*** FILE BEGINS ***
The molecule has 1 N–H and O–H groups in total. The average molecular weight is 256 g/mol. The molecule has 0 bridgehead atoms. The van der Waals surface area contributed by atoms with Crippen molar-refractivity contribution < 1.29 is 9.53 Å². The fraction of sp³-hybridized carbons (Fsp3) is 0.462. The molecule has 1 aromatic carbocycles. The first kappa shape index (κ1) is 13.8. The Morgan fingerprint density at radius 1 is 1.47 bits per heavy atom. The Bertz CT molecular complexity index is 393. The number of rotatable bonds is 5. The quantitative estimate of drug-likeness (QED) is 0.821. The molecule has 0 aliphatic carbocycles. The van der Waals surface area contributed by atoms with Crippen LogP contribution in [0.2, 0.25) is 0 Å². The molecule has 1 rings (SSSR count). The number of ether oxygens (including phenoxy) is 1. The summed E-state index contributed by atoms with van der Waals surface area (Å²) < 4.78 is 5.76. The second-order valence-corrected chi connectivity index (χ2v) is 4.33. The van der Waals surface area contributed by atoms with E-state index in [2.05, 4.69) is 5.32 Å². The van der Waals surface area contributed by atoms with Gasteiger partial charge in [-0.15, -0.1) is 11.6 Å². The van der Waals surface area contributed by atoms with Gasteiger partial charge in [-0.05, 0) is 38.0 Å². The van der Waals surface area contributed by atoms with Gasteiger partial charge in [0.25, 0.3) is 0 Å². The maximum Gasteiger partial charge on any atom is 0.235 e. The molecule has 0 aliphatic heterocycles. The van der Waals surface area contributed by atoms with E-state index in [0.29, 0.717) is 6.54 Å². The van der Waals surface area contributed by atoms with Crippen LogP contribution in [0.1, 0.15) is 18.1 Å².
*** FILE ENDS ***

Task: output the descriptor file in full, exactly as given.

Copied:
The molecule has 1 N–H and O–H groups in total. The average molecular weight is 256 g/mol. The molecule has 0 bridgehead atoms. The van der Waals surface area contributed by atoms with Crippen molar-refractivity contribution < 1.29 is 9.53 Å². The fraction of sp³-hybridized carbons (Fsp3) is 0.462. The molecule has 1 aromatic carbocycles. The first kappa shape index (κ1) is 13.8. The Morgan fingerprint density at radius 1 is 1.47 bits per heavy atom. The Bertz CT molecular complexity index is 393. The number of rotatable bonds is 5. The quantitative estimate of drug-likeness (QED) is 0.821. The molecule has 0 aliphatic carbocycles. The van der Waals surface area contributed by atoms with Crippen LogP contribution in [0.2, 0.25) is 0 Å². The molecule has 1 rings (SSSR count). The number of ether oxygens (including phenoxy) is 1. The summed E-state index contributed by atoms with van der Waals surface area (Å²) < 4.78 is 5.76. The second-order valence-corrected chi connectivity index (χ2v) is 4.33. The van der Waals surface area contributed by atoms with E-state index in [2.05, 4.69) is 5.32 Å². The van der Waals surface area contributed by atoms with Gasteiger partial charge in [-0.15, -0.1) is 11.6 Å². The van der Waals surface area contributed by atoms with Gasteiger partial charge in [-0.05, 0) is 38.0 Å². The van der Waals surface area contributed by atoms with Gasteiger partial charge in [0.25, 0.3) is 0 Å². The maximum Gasteiger partial charge on any atom is 0.235 e. The molecule has 0 aliphatic heterocycles. The van der Waals surface area contributed by atoms with E-state index in [0.29, 0.717) is 6.54 Å². The van der Waals surface area contributed by atoms with Crippen LogP contribution in [0.1, 0.15) is 18.1 Å².